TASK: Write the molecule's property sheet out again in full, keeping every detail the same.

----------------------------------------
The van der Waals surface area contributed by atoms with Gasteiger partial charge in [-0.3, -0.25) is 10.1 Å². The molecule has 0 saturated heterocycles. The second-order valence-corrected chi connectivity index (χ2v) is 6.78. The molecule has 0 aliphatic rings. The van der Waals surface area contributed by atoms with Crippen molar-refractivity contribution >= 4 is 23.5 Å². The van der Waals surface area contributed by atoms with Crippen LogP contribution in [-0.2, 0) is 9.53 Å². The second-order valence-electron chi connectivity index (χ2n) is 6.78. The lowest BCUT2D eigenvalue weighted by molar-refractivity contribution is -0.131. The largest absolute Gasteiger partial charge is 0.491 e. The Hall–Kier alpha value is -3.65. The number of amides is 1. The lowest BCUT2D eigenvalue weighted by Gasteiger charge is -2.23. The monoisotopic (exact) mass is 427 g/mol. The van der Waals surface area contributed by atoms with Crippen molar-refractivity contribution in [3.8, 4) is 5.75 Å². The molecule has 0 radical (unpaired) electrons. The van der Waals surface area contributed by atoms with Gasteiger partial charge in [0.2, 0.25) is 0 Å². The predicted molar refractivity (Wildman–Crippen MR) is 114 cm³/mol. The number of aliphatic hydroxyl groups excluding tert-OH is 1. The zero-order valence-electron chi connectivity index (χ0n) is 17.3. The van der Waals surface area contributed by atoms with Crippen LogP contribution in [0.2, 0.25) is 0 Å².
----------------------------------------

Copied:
The van der Waals surface area contributed by atoms with Gasteiger partial charge in [-0.3, -0.25) is 10.1 Å². The molecule has 0 saturated heterocycles. The second-order valence-corrected chi connectivity index (χ2v) is 6.78. The molecule has 0 aliphatic rings. The van der Waals surface area contributed by atoms with Crippen molar-refractivity contribution >= 4 is 23.5 Å². The van der Waals surface area contributed by atoms with Crippen LogP contribution in [-0.2, 0) is 9.53 Å². The second-order valence-electron chi connectivity index (χ2n) is 6.78. The lowest BCUT2D eigenvalue weighted by molar-refractivity contribution is -0.131. The largest absolute Gasteiger partial charge is 0.491 e. The Hall–Kier alpha value is -3.65. The number of amides is 1. The lowest BCUT2D eigenvalue weighted by Gasteiger charge is -2.23. The monoisotopic (exact) mass is 427 g/mol. The van der Waals surface area contributed by atoms with Crippen molar-refractivity contribution in [3.8, 4) is 5.75 Å². The molecule has 0 radical (unpaired) electrons. The van der Waals surface area contributed by atoms with Gasteiger partial charge in [0.2, 0.25) is 0 Å². The predicted molar refractivity (Wildman–Crippen MR) is 114 cm³/mol. The number of aliphatic hydroxyl groups excluding tert-OH is 1. The zero-order valence-electron chi connectivity index (χ0n) is 17.3. The van der Waals surface area contributed by atoms with Crippen LogP contribution in [0.2, 0.25) is 0 Å².